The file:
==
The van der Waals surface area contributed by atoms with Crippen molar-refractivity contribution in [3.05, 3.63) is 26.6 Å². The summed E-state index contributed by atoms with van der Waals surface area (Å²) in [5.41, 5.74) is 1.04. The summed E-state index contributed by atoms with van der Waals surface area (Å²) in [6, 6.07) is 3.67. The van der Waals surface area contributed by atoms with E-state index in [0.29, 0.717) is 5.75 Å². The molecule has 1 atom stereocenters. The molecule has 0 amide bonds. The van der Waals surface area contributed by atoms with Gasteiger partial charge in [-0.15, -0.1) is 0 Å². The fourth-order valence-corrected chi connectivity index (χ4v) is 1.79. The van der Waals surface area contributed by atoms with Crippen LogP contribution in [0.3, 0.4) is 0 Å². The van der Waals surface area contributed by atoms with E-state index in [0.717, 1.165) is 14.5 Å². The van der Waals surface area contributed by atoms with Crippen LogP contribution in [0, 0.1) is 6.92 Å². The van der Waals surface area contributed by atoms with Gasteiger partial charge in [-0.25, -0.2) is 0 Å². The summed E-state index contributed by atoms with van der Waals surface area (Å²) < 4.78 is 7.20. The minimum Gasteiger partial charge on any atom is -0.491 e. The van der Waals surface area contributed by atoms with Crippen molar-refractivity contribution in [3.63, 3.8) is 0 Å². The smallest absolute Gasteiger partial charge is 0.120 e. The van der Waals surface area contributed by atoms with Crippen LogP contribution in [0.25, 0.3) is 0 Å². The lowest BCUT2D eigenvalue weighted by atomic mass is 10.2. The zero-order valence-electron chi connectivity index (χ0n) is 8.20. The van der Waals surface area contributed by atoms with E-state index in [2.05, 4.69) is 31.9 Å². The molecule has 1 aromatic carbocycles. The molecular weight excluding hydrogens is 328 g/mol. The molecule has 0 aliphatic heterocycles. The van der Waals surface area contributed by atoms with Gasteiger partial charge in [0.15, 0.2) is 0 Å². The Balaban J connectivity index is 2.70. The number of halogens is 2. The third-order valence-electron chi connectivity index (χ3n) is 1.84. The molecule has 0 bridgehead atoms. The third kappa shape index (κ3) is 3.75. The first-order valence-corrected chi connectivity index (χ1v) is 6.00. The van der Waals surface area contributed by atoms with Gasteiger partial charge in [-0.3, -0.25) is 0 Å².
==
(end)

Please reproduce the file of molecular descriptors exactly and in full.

The van der Waals surface area contributed by atoms with Crippen molar-refractivity contribution in [3.05, 3.63) is 26.6 Å². The summed E-state index contributed by atoms with van der Waals surface area (Å²) in [5.41, 5.74) is 1.04. The summed E-state index contributed by atoms with van der Waals surface area (Å²) in [6, 6.07) is 3.67. The van der Waals surface area contributed by atoms with E-state index in [0.29, 0.717) is 5.75 Å². The molecule has 1 atom stereocenters. The molecule has 0 amide bonds. The van der Waals surface area contributed by atoms with Gasteiger partial charge in [-0.15, -0.1) is 0 Å². The fourth-order valence-corrected chi connectivity index (χ4v) is 1.79. The van der Waals surface area contributed by atoms with Crippen LogP contribution in [0.3, 0.4) is 0 Å². The van der Waals surface area contributed by atoms with E-state index in [0.717, 1.165) is 14.5 Å². The van der Waals surface area contributed by atoms with Crippen LogP contribution in [0, 0.1) is 6.92 Å². The van der Waals surface area contributed by atoms with Gasteiger partial charge in [-0.25, -0.2) is 0 Å². The summed E-state index contributed by atoms with van der Waals surface area (Å²) < 4.78 is 7.20. The minimum Gasteiger partial charge on any atom is -0.491 e. The van der Waals surface area contributed by atoms with Crippen molar-refractivity contribution in [3.63, 3.8) is 0 Å². The smallest absolute Gasteiger partial charge is 0.120 e. The van der Waals surface area contributed by atoms with Crippen LogP contribution in [0.25, 0.3) is 0 Å². The lowest BCUT2D eigenvalue weighted by atomic mass is 10.2. The zero-order valence-electron chi connectivity index (χ0n) is 8.20. The van der Waals surface area contributed by atoms with E-state index in [2.05, 4.69) is 31.9 Å². The molecule has 1 aromatic carbocycles. The molecular weight excluding hydrogens is 328 g/mol. The molecule has 0 aliphatic heterocycles. The van der Waals surface area contributed by atoms with Gasteiger partial charge in [0.15, 0.2) is 0 Å². The Balaban J connectivity index is 2.70. The number of halogens is 2. The third-order valence-electron chi connectivity index (χ3n) is 1.84. The molecule has 0 bridgehead atoms. The third kappa shape index (κ3) is 3.75. The first-order valence-corrected chi connectivity index (χ1v) is 6.00. The van der Waals surface area contributed by atoms with Gasteiger partial charge in [-0.3, -0.25) is 0 Å².